I'm struggling with this with one of my own children. He's 24 and is supporting himself because any time I give him money, he blows it. If I died next week, my will says he would have a trust with my husband as trustee. My son could get the money only under certain circumstances. But when he reaches 35, he's getting the money.

A potential problem I can see is that if you create a trust that leaves it up to the trustees to determine whether the beneficiary is doing something that is deserving of distribution, it really puts the beneficiary in a powerless position. I prefer trusts where distribution is made no matter what happens, such as "trickle trusts." These make distributions at a series of ages, say five years apart. So at 21, the beneficiary receives $10,000, at 25 they get more, at 30 more, and at 35, they get the rest. At that point, there is no more trust and no further conditions.

M.S.: But in the real world, people don't generally get money just because they reach the age of 21. When people act and receive a reward as a result, they feel ownership for their money; if it's given, whether from a lottery or a lawsuit or an inheritance, there's a disassociation between them and their money. They're not integrated with it.

B.B.: That's a good point. However, in the case of incentive trusts, even though the money is "worked" for, it comes from the parents, not an employer. The trust can still be perceived as Daddy making me do what he wants me to do. Of course, if there is a more positive relationship between donor and beneficiary, it may not be experienced that way at all.

M.S.: That's why finding good trustees, who really understand the grantors' values and intentions, can make or break the trust. I recently helped draft a trust that made my clients' children trustees for the grandchildren. That way my clients won't be denying their children the ability to parent, but the money will still skip a generation, as planned. The grandchildren's parents will be cotrustees who together decide on distributions for tuition, philanthropy, or the family foundation.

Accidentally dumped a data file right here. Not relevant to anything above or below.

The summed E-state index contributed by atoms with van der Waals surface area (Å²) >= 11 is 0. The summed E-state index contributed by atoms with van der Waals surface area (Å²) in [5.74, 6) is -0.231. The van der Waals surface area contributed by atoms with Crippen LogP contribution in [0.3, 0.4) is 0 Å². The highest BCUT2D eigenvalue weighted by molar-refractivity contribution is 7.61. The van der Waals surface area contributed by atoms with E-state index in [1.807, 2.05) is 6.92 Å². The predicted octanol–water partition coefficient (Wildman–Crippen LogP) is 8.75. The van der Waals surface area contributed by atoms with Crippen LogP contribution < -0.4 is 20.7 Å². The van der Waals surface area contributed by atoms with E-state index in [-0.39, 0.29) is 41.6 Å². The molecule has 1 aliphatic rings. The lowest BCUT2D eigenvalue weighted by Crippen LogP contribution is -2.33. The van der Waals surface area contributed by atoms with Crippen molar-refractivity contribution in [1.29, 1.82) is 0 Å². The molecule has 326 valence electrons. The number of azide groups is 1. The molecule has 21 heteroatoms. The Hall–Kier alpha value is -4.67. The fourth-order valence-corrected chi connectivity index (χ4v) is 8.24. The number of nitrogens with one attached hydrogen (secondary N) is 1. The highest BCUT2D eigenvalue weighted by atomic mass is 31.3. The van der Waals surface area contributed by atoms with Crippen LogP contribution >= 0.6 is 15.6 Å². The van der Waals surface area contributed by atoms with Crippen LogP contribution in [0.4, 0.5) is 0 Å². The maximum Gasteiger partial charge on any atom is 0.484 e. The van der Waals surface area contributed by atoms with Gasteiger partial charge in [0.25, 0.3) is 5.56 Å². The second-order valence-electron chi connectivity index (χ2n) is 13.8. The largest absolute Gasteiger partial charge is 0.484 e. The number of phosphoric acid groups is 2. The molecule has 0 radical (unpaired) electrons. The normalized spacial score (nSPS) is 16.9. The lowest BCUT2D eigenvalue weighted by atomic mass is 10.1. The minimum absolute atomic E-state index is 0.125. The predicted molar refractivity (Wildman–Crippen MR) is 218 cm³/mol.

B.B.: Yet, each child is unique and different, and if grandparents are the grantors, there's often no way to know what the beneficiary's money habits will be like. If two kids are ages eight and twelve and it's already obvious that they relate to money very differently, should the terms of the trust be the same for each, or different?

M.S.: That's the beauty of incentive trusts: options. Someone can choose to do distributions for one child related to anthropological work in Africa, and distributions for the other to encourage entrepreneurship. If one's a dancer, let that one dance! Then the distributions will be more meaningful and appreciated, because they will enable the beneficiary to pursue his or her passion. That's what a trust should do, rather than deny the beneficiary a desire to have a passion.

B.B.: In theory, it sounds good. In practice, we're not going to know how well they work until we actually see a number of people who grow up and inherit incentive trusts. We really haven't seen the results yet. They may work very well, or there may be problems we can't foresee.

M.S.: There's a responsibility that comes with wealth: how to steward it properly, how to pass it on properly, and how to have it be a tool to support your purpose, rather than a burden that keeps you from accomplishing your purpose. That's what we're really talking about.

--Conversation facilitated by Eli Pariser